Evanston is set to play a larger role in Springfield following state Rep. Robyn Gabel’s (D-18th) selection as House Majority Leader.

Gabel has been a state representative since 2010, and will head Speaker Emanuel “Chris” Welch’s (D-7th) leadership team alongside Speaker Pro Tempore and Chief Budgeteer state Rep. Jehan Gordon-Booth (D-92nd). Gabel represents most of Evanston along with Kenilworth, Winnetka and parts of Chicago and Wilmette following redistricting after the 2020 census.

In an interview with the Evanston RoundTable Monday, Gabel said she will direct legislation from across the Democratic caucus as part of her new role.

“One of my main responsibilities is to work with our members,” Gabel said. “Make sure that we’re helping our members get the bills that are important to them and the bills that are important to their constituents across the finish line.”

Gabel said she will also head the House’s Medicaid budget working group, which she said takes up about a quarter of the state’s annual budget.

She laid out some of her biggest goals for the new session in a Jan. 11 press release, including electrifying the transportation sector (e.g. adding more EV power stations), protecting reproductive rights and expanding access to affordable health care. During the interview she also highlighted investing in workforce development programs as a priority, and said the work done by Mayor’s Employer Advisory Council Chair Neil Gambow at Evanston Township High School could serve as a model for the rest of the state.

Gabel said that although her role in legislation will change as Majority Leader, she won’t be giving any less attention to issues raised by constituents in Evanston and throughout her district.

“I won’t necessarily be the main sponsor on some of the bills that I had been, but I certainly will help other people take on these issues,” Gabel said. “I think that I’ll be a big asset to a lot of our issues. I’m sure that advocacy groups that have already been coming to me over the years will not suddenly stop.”

Gabel ended the interview with an olive branch across the aisle to the House Republican Caucus, which dropped to 40 members out of 118 following the 2022 midterm elections.

“We’re going to have new leadership in the House on the Republican side this year, and we are really hoping that this will bring more opportunities for us to work together,” Gabel said. “I believe that it’s important to work as a whole for the General Assembly, and we’ll be trying to tone down the rhetoric and get to work with the Republicans when we can.”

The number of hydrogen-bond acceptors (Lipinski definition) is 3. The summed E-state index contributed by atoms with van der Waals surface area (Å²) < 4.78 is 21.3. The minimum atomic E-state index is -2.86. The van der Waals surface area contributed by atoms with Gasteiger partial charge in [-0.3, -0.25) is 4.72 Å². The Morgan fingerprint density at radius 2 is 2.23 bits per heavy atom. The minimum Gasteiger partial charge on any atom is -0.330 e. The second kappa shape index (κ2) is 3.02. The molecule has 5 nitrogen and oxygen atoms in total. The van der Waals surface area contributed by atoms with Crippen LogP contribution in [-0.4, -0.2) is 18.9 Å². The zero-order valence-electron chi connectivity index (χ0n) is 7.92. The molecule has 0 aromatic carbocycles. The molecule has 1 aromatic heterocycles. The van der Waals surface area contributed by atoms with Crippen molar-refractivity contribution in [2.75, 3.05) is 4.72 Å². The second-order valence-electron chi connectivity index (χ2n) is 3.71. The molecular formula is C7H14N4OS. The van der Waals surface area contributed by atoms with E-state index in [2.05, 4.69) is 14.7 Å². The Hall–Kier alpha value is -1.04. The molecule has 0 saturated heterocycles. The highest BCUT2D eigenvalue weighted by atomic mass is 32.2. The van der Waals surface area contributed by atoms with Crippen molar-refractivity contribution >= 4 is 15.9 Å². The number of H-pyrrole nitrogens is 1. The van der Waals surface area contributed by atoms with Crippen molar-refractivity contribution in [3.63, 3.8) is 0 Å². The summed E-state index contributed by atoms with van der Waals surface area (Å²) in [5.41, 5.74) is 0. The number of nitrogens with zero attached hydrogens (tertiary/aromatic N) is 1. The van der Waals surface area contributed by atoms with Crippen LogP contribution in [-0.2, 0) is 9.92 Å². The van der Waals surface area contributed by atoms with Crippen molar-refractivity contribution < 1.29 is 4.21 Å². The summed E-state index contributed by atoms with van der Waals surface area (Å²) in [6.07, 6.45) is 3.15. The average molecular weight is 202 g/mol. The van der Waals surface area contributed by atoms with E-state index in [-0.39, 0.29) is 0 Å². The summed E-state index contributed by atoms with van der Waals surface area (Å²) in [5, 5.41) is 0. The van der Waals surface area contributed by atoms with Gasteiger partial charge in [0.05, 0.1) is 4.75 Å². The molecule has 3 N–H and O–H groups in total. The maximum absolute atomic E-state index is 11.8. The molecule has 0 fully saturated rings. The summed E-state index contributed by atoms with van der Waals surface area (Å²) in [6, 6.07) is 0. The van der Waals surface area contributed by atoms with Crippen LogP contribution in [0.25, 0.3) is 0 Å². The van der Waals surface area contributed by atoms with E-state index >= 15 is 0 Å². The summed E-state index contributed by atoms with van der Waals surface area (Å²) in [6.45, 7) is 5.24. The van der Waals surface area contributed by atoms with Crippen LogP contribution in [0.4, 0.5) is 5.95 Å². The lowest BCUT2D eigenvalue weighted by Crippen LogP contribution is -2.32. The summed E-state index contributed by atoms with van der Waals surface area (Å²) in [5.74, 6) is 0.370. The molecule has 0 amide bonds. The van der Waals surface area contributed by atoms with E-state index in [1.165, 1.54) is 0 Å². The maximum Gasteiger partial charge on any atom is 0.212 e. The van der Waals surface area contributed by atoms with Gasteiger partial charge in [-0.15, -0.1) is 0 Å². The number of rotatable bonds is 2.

The city will hold a reception for Gabel starting at 4 p.m. Saturday, Feb. 4, at the Levy Senior Center to celebrate her appointment as Majority Leader. The event will be free and open to the public.

Alex Harrison

Alex Harrison joins the RoundTable for the summer in between his undergraduate and graduate studies at Northwestern University's Medill School of Journalism.

Join the Conversation

1 Comment

The RoundTable will try to post comments within a few hours, but there may be a longer delay at times. Comments containing mean-spirited, libelous or ad hominem attacks will not be posted. Your full name and email is required. We do not post anonymous comments. Your e-mail will not be posted.

Your email address will not be published. Required fields are marked *

  1. Yup, new majority leader Robyn Gabel (D-18) represents _most_ of Evanston and a tiny bit of Chicago, plus Wilmette and lake-shore towns northward a bit past Tower Road. However, the 2020 gerrymander plopped part of the 6th ward (west of McDaniel Avenue) into Dist. 17, Jennifer Gong-Gershowitz, which ziggitty-zags from mid-Skokie to about Buffalo Grove. The maps available online are truly horrid; the official Illinois Blue Book, for example, shows none of the boundaries. Others (e.g. https://www.illinoispolicy.org/maps/illinois-house/) require zooming, scrolling, squinting, etc. When I was shifted from reporting Evanston to reporting-editing in the far west ‘burbs, I got mini-locator maps made showing nearly all the boundaries of each of our dozen-plus districts. Pioneer press was still using updated versions of them 20 years later. Perhaps RoundTable could put an Evanston ward map and the (four, is it now?) legislative and congressional maps online. They could be used with an easy URL for each to be linked from almost any legislative article, especially those that have implications outside Evanston. (Personal note: In 2010, our part of southeast Evanston got mandered into an otherwise all-Chicago district. We heard from our reps once, if/when they faced a primary contest. We moved to northwest Evanston and after the 2020 census got gerried into the 17th. Oh, ell, we-all are lucky not to have the town chopped in half, eh? We got fliers from the 17th twice in fall 2022. Maybe someone at Medill would find or create emaps good for the rest of this decade?